David: Thanks for the mention of my post on The Same Rowdy Crowd.
I’m with you. There’s nothing I want more than for the Save the Strib campaign to work. I’m a professor of mass communication who knows many of the reporters and editors at the Strib; former students work there, a source of great pride to me. And, of course, as a Minnesotan the Strib has always been seen as my family’s flagship.
But this online campaign won’t work unless it is to convince cold-hearted investors that the Strib, in whatever configuration, is a place to be in the 21st century. It’s good that the paper is finally reaching out on twitter, Facebook, etc. but it’s going to cash that’s needed, not followers.
I also agree with you, Taylor, that the unique opportunity the paper has is to use its current established brand presence (it’s greatest form of social capital, actually)to offer newly-conceived news and content..and by that I mean local. Hyperlocal. Local that people can only get on the Strib. Be the local aggregator of all things Twin Cities.
To me, it’s not as much about “pushing” the product as it will be about convincing Gen Y and Gen X that there’s a specific reason why they ought to “pull” the Strib’s content in. Don’t ask me to pay for your content; perhaps you ought to think about “paying” me for visiting your pages and those of your sponsors? What can the Strib offer that no one else can?
I predict the answers will lie with techno-geeks, who tend to be in their 20s and worth hundreds of millions of dollars because they “see” ways to change our concepts of communication that no one else does. (And that’s why it’s fascinating to be on a university campus.) Nice discussion.
Thank you both for your comments and insights. So, the big question that I’ve yet to figure out is: What is the new economic model for journalism?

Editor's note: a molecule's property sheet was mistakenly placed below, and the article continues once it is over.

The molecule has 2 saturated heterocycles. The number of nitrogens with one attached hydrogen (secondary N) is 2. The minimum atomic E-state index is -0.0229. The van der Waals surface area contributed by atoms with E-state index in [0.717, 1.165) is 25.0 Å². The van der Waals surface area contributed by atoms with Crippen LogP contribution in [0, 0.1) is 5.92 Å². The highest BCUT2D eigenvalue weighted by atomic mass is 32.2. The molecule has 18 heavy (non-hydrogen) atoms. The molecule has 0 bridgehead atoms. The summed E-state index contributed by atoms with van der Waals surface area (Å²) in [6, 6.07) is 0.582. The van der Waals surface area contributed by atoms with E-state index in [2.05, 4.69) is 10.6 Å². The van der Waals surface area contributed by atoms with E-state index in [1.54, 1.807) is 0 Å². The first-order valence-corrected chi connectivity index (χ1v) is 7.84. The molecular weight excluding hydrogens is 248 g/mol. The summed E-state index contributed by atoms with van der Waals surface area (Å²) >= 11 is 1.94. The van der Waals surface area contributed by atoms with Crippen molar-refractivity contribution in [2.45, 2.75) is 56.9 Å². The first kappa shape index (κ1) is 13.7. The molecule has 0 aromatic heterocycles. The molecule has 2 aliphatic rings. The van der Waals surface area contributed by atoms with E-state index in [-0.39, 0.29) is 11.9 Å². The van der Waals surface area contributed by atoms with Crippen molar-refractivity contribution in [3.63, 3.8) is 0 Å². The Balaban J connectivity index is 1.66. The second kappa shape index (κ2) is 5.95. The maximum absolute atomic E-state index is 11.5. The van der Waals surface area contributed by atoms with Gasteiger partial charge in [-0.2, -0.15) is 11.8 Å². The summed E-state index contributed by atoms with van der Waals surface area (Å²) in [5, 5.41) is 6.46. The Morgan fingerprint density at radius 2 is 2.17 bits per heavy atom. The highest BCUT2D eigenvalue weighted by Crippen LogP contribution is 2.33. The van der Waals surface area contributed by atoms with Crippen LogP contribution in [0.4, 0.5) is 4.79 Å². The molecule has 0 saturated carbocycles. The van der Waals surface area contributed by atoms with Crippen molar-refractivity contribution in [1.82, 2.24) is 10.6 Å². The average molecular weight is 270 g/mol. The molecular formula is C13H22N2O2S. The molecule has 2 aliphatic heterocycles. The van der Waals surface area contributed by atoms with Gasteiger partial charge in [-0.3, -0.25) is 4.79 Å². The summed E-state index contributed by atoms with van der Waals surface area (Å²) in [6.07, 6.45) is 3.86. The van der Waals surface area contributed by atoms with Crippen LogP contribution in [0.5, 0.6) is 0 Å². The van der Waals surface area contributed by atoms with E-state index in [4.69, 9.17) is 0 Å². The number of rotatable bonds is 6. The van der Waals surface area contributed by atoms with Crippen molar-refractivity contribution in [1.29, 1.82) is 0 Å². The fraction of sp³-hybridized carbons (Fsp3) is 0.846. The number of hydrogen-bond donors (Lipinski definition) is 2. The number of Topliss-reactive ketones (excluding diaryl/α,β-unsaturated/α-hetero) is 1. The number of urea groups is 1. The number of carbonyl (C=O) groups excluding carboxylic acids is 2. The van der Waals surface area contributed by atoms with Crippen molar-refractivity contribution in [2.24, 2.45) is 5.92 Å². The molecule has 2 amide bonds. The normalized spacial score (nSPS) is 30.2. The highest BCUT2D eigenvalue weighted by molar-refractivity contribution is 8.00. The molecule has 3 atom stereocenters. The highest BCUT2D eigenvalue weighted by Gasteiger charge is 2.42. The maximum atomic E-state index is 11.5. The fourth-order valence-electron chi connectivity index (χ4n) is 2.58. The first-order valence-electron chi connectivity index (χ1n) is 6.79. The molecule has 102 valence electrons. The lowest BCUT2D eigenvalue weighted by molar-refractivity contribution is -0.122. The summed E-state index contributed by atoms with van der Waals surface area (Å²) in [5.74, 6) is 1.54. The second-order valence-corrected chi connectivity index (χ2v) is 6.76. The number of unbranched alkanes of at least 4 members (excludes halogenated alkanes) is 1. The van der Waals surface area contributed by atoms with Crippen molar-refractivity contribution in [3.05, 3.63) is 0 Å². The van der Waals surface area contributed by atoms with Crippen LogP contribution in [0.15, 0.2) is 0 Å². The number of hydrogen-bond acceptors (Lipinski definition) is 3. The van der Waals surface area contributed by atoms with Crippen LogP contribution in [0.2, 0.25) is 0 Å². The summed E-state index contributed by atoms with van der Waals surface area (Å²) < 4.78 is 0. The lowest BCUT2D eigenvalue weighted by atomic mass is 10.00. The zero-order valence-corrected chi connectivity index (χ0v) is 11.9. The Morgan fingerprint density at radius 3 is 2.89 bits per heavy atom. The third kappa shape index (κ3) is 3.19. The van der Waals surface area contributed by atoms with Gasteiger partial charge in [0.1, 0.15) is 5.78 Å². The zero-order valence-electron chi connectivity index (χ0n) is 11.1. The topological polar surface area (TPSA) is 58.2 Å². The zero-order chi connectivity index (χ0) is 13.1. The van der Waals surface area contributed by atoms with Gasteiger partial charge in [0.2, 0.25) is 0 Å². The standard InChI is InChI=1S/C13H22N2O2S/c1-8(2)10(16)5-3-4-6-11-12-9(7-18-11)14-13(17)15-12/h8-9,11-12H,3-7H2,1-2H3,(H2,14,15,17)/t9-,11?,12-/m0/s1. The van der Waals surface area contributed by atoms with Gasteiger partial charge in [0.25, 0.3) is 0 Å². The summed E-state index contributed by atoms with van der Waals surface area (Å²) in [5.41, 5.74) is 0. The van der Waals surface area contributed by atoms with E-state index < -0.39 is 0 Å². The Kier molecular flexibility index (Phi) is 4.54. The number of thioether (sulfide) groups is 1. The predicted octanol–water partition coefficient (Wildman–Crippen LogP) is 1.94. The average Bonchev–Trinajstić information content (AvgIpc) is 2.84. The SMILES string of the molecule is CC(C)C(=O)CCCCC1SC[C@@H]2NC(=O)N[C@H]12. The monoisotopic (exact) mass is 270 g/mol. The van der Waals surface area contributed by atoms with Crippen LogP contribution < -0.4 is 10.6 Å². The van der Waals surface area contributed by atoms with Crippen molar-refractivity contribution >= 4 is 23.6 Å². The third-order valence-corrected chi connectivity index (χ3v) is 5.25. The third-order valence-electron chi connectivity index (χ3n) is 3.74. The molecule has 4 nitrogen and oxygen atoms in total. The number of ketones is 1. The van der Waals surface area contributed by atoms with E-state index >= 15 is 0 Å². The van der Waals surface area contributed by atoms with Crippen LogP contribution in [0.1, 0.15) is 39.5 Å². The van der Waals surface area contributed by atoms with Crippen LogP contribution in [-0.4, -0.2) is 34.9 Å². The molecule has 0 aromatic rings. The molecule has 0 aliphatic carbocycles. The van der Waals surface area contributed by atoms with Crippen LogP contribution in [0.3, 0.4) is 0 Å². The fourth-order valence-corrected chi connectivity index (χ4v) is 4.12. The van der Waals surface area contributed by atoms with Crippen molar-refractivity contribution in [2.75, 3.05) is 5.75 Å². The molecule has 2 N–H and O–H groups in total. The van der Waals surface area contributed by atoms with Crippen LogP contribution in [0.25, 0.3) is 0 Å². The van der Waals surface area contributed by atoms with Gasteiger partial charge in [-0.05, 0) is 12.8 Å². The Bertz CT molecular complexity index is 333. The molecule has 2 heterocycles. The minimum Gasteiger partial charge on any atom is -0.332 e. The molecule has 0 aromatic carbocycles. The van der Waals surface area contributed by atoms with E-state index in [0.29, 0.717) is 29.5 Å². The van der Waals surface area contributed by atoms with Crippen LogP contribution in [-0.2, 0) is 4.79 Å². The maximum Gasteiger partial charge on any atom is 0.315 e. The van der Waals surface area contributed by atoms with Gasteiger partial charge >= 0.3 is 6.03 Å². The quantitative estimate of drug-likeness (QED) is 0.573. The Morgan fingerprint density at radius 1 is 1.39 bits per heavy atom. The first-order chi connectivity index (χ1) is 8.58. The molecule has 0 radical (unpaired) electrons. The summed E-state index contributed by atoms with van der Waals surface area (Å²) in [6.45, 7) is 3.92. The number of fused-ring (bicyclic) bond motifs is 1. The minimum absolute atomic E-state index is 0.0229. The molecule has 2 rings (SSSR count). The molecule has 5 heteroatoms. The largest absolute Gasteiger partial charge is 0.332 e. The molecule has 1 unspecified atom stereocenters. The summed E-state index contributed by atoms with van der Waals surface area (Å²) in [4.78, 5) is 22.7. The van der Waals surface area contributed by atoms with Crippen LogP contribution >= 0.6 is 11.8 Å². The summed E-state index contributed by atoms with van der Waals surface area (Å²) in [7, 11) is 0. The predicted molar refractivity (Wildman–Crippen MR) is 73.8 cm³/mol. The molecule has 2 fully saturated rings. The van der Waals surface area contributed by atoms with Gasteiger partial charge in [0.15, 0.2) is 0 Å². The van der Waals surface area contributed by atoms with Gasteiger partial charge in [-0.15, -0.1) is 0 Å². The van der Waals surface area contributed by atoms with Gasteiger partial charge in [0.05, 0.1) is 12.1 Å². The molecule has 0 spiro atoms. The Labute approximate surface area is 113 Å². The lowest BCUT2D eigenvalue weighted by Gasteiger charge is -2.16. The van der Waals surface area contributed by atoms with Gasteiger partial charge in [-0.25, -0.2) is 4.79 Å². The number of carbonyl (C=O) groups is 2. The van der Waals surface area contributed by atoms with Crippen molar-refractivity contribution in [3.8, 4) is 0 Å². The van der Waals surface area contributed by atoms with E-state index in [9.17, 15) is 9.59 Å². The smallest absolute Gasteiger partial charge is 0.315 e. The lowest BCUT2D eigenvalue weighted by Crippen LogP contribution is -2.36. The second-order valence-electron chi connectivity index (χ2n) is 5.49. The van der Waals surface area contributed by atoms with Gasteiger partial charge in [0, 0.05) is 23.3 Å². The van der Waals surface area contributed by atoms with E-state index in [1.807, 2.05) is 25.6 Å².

If it’s not traditional advertising or banner advertising or classifieds or subscriptions, what is it?
I’m skeptical of tip-jar journalism because I think it will only really work when there’s a brand name journalist asking for the tips.
Is it foundation funding? The member-supported public radio model?
I keep tossing around the idea that there needs to be an online community space where people can go to to find out what’s going on locally, socialize there, find out about new stuff, including commerce and that if news organizations can be that meeting space, they have an opportunity to be the community transaction engine.
What model do you guys think is the right one?
There’s no *one* model for it. We know that there’s different outlets that make up the media ecosystem, but still think that all online distro should have a common revenue model.
If you look at overheads for major news institutions, they need different funding than smaller, independent journalists that can still have big market impact. (I think the number for a NYT mag coverstory was like $850,000, which is an obscene amount of micropayments every week.)
I’m really liking the deal that Mischke cut to get paid while doing a podcast–he get direct sponsorship. That of course can’t work for the STrib, who spent $26 mil in the first quarter and only made $24, but it could for independent sites with lower overheads.
How to raise $24 mil for an inefficient news org is way different question than how to fund upstart bloggers with cache.